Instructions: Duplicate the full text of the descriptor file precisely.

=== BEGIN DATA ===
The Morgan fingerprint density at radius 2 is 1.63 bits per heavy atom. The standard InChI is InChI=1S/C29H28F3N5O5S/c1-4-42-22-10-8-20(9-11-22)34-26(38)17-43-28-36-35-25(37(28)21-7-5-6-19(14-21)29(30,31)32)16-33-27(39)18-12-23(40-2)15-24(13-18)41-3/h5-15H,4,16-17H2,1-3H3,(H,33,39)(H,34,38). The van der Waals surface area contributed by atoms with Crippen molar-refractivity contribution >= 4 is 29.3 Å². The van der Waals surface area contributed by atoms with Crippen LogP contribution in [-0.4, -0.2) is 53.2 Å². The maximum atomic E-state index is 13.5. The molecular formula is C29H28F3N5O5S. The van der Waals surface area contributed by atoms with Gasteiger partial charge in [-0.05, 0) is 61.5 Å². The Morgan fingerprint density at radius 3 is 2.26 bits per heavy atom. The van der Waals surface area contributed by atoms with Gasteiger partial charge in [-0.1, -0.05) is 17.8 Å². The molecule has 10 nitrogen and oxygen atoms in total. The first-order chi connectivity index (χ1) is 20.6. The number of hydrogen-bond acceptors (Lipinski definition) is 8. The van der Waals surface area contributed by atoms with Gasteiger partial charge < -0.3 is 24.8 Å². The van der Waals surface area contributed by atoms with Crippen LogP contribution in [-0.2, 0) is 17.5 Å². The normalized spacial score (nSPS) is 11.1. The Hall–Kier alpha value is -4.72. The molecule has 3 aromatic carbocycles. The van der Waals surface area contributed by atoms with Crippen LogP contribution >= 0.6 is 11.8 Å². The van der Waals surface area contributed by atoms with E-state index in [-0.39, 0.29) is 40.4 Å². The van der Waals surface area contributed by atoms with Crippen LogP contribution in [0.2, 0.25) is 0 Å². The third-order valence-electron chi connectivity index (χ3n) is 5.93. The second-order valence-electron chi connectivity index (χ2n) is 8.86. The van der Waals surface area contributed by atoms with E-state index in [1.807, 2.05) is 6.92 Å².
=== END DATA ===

The Morgan fingerprint density at radius 2 is 1.63 bits per heavy atom. The standard InChI is InChI=1S/C29H28F3N5O5S/c1-4-42-22-10-8-20(9-11-22)34-26(38)17-43-28-36-35-25(37(28)21-7-5-6-19(14-21)29(30,31)32)16-33-27(39)18-12-23(40-2)15-24(13-18)41-3/h5-15H,4,16-17H2,1-3H3,(H,33,39)(H,34,38). The van der Waals surface area contributed by atoms with Crippen molar-refractivity contribution >= 4 is 29.3 Å². The van der Waals surface area contributed by atoms with Crippen LogP contribution in [-0.4, -0.2) is 53.2 Å². The maximum atomic E-state index is 13.5. The molecular formula is C29H28F3N5O5S. The van der Waals surface area contributed by atoms with Gasteiger partial charge in [-0.05, 0) is 61.5 Å². The Morgan fingerprint density at radius 3 is 2.26 bits per heavy atom. The van der Waals surface area contributed by atoms with Gasteiger partial charge in [-0.1, -0.05) is 17.8 Å². The molecule has 10 nitrogen and oxygen atoms in total. The first-order chi connectivity index (χ1) is 20.6. The number of hydrogen-bond acceptors (Lipinski definition) is 8. The van der Waals surface area contributed by atoms with Gasteiger partial charge < -0.3 is 24.8 Å². The van der Waals surface area contributed by atoms with Crippen LogP contribution in [-0.2, 0) is 17.5 Å². The normalized spacial score (nSPS) is 11.1. The Hall–Kier alpha value is -4.72. The molecule has 3 aromatic carbocycles. The van der Waals surface area contributed by atoms with Crippen LogP contribution >= 0.6 is 11.8 Å². The van der Waals surface area contributed by atoms with E-state index in [-0.39, 0.29) is 40.4 Å². The van der Waals surface area contributed by atoms with Crippen LogP contribution in [0.2, 0.25) is 0 Å². The third-order valence-electron chi connectivity index (χ3n) is 5.93. The second-order valence-electron chi connectivity index (χ2n) is 8.86. The van der Waals surface area contributed by atoms with E-state index in [1.807, 2.05) is 6.92 Å².